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Re: Getting amd64 stretch netinstall to work.

On Thursday 04 April 2019 12:29:33 Charlie Kravetz wrote:

> On Thu, 4 Apr 2019 11:09:13 -0400
> Gene Heskett <gheskett@xxxxxxxxxxx> wrote:
> >On Thursday 04 April 2019 10:55:23 Greg Wooledge wrote:
> >> On Thu, Apr 04, 2019 at 10:39:19AM -0400, Gene Heskett wrote:
> >> > I am  today, going to make my 6th attempt to make the stretch
> >> > netinstall work.
> >> >
> >> > I think I have sussed the failure mode, which seems to be that by
> >> > the time its finslly gets around to installing grub, its too far
> >> > into the diksk for the dumb bios on this old Asus mobo to find
> >> > it, so this time I am going to add a /boot as first partition. At
> >> > 2 or 3 hundred megs.
> I wonder if that long delay is while it is fscking the hard drive? It
> can take quite a while with a drive that big.

My QC drive cage has activity LED's, There was none. 
> >> Are you trying to install the boot loader portion of grub to a
> >> PARTITION? Instead of to the front of a DISK?
> >>
That has been adequately explained  previously.

> >> The boot loader part of GRUB goes in the first bytes of the disk.
> >> That's where the BIOS reads it from, and then executes it.

Only if that first 500 megs hasn't been used for something else, in this 
case the fix was to partition 300 megs as boot so this dumbassed bios 
could find it.

> >> That boot loader portion then looks for its configuration file in
> >> your Debian /boot partition, which can be anywhere on the disk.

Not with this math crippled bios bearing a 2006 copyright. It MUST be 
wholly within the first couple hundred megabytes of the beginning of the 
disk or it can't find it, and it is the most recent bios available for 
an Asus M2N-SLI Deluxe motherboard, version 1701.

> >> Or at least, that's how things work in legacy BIOS.

> >> (U)EFI is a 
> >> different story.  Since you claim this is an "old" machine and even
> >> used the word "bios", I assume you're using legacy BIOS and MBR
> >> (not GPT) disklabels.
> >
> >Yes.
> >
> >> When you partition a disk with an MBR disklabel, you leave a small
> >> gap at the front of the disk for the boot loader and partition
> >> table. They go into that unpartitioned space.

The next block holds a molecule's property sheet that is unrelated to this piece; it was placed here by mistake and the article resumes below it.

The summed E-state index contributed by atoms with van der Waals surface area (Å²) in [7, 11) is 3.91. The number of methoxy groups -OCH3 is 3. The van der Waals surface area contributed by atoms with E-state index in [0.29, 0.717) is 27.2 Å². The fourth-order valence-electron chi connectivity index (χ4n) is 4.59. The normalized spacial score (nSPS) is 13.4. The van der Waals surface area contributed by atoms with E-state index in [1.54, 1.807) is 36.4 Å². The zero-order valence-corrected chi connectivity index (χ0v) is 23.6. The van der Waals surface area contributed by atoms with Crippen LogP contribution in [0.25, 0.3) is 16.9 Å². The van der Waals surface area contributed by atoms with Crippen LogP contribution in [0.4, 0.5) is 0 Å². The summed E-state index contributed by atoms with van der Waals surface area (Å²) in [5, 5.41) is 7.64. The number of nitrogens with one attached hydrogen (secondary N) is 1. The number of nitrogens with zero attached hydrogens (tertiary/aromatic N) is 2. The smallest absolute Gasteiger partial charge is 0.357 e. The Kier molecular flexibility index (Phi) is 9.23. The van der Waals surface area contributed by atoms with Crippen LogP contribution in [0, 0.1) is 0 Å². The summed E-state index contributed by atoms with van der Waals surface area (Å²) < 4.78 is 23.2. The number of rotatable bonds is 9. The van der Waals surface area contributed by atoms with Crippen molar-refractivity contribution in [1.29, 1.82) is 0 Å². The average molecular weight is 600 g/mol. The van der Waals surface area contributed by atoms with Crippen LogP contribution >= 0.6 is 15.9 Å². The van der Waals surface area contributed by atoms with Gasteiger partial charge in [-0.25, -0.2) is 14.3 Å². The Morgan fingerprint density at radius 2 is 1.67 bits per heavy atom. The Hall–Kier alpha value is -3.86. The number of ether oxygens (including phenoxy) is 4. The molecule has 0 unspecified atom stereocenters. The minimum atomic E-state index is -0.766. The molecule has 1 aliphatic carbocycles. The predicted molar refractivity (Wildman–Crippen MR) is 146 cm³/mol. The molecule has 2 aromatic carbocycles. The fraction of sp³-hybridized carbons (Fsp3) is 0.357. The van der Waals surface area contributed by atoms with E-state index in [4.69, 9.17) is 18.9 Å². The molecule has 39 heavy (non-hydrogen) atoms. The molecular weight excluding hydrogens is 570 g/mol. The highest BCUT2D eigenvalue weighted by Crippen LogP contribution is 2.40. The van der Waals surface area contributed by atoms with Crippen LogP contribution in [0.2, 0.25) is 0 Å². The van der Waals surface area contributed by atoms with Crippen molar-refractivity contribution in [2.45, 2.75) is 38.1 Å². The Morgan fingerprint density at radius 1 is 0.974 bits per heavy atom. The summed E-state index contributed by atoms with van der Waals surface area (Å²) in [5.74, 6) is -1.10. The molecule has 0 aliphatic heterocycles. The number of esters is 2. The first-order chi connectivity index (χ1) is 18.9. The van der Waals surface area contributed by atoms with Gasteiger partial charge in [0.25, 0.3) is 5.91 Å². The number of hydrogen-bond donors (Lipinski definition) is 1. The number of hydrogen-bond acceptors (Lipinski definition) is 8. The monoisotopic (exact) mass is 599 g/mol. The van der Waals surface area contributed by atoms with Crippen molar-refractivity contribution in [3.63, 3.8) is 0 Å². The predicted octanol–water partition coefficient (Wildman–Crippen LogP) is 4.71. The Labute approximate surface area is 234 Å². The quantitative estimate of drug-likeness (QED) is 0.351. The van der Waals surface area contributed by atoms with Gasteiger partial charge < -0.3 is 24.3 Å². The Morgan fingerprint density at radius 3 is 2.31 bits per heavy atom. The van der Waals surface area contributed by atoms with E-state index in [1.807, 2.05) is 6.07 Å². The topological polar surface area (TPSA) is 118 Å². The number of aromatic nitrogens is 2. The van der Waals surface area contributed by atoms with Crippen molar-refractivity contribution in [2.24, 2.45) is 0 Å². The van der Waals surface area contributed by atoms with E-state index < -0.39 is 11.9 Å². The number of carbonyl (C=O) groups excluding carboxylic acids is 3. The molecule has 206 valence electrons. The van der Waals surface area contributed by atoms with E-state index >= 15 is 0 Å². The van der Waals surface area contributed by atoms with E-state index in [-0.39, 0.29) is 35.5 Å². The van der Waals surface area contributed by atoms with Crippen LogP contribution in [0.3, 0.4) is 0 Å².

> >>
> >> The Debian installer already handles all of this for you, even in
> >> manual partitioning mode (which is what I always use).  I can't
> >> even guess how you've failed this process 5 times, unless it's
> >> because you keep putting GRUB in the wrong place.

No. Without a /boot partition, just a directory entry, the installer is 
free to use that empty space, and the file system WILL use the available 
space for other things. This puts all the grub stuff, installed as the 
last thing the installer does, way too far into the disk for old bios's 
to find.  Your version of a "legacy" bios is a snapshot taken a month 
before UEFI became the M$ dictatorial law. I go back another 40 years 
into the '70's. I go back far enough I've dragged management into my 
office to show them how a computer should work, running os9 on a trs-80 
color computer, multiuser, multitasking, when they were still running 
dos-2.1 on their 8086 boxes on their $2600 desks.

But no one ever got fired for buying I've Been Moved boxes...

Once in a while, the old man is right.

> >In the mbr, like it wants to. On the reboot if it ever touches the
> > disk, the led blink is too fast to see, all I see on screen after
> > post is a blinking cursor at the upper left corner. I'd give it a
> > while to e2fsck the drive, but theres zero drive activity.
> >
> >Cheers, Gene Heskett

Cheers, Gene Heskett
"There are four boxes to be used in defense of liberty:
 soap, ballot, jury, and ammo. Please use in that order."
-Ed Howdershelt (Author)
Genes Web page <http://geneslinuxbox.net:6309/gene>